Case: Ekenbarger v. Holloway
Court: Hartford J.D., at Hartford
Doc. No.: CV 09-5034064S; Court Opinion By: Stengel, J.T.R.
Date: Jan. 26, 2012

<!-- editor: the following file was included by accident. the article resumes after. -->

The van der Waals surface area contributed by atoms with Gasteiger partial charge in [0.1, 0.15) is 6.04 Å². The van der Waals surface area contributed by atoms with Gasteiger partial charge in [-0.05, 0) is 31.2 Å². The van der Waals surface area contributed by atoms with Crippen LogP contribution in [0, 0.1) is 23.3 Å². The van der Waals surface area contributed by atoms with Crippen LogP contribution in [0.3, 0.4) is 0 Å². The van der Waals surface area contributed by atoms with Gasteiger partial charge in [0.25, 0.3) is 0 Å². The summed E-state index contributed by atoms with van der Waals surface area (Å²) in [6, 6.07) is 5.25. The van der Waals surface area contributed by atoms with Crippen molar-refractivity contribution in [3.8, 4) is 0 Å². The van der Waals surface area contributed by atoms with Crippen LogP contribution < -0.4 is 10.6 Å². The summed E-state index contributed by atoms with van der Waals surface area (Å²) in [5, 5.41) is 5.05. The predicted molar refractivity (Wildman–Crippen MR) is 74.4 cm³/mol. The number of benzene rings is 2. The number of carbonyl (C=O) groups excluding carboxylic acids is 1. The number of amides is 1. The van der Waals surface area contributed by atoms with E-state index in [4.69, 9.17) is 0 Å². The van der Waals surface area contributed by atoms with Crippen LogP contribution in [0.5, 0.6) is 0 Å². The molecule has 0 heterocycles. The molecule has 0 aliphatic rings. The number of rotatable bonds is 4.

A court may consider “whether the jury’s award falls somewhere within the necessarily uncertain limits of just damages or whether the size of the verdict so shocks the sense of justice as to compel the conclusion that the jury [was] influenced by partiality, prejudice, mistake or corruption,” pursuant to Saleh v. Ribeiro Trucking LLC, a 2011 decision of the Connecticut Supreme Court. The plaintiff’s complaint alleged that in 2009 the defendant failed to stop at a stop sign and collided with the plaintiff, who made a complete stop and then continued into the intersection. A jury awarded the plaintiff $11,009 in economic damages and $714,285 in non-economic damages, reduced 30 per4cent for the plaintiff’s negligence to $507,706. The defendant moved to set aside and for remittitur. The court found that the jury reasonably could have credited the testimony of the plaintiff, the plaintiff’s witness and the plaintiff’s expert, Michael Shanok, an engineer who estimated that the defendant traveled faster than 25 miles per hour in the intersection. The defendant’s witness became confused and uncertain after her testified that the defendant stopped. The 47 year old plaintiff, who used to run regularly, testified that she is unable to run anymore and that her sleep is often disrupted, because she experiences pain. The plaintiff’s doctor rated the plaintiff with a 17 percent permanent partial disability to her cervical spine. Evidence in the record supported the jury’s award, which failed to shock the court’s conscience. “A reasonably jury could have found, wrote the court, “that the plaintiff suffered severe and permanent injuries as a result of her collision with the defendant and that she would continue to suffer from those injuries for the remainder of her life.” The court denied the defendant’s motion to set aside or for remittitur.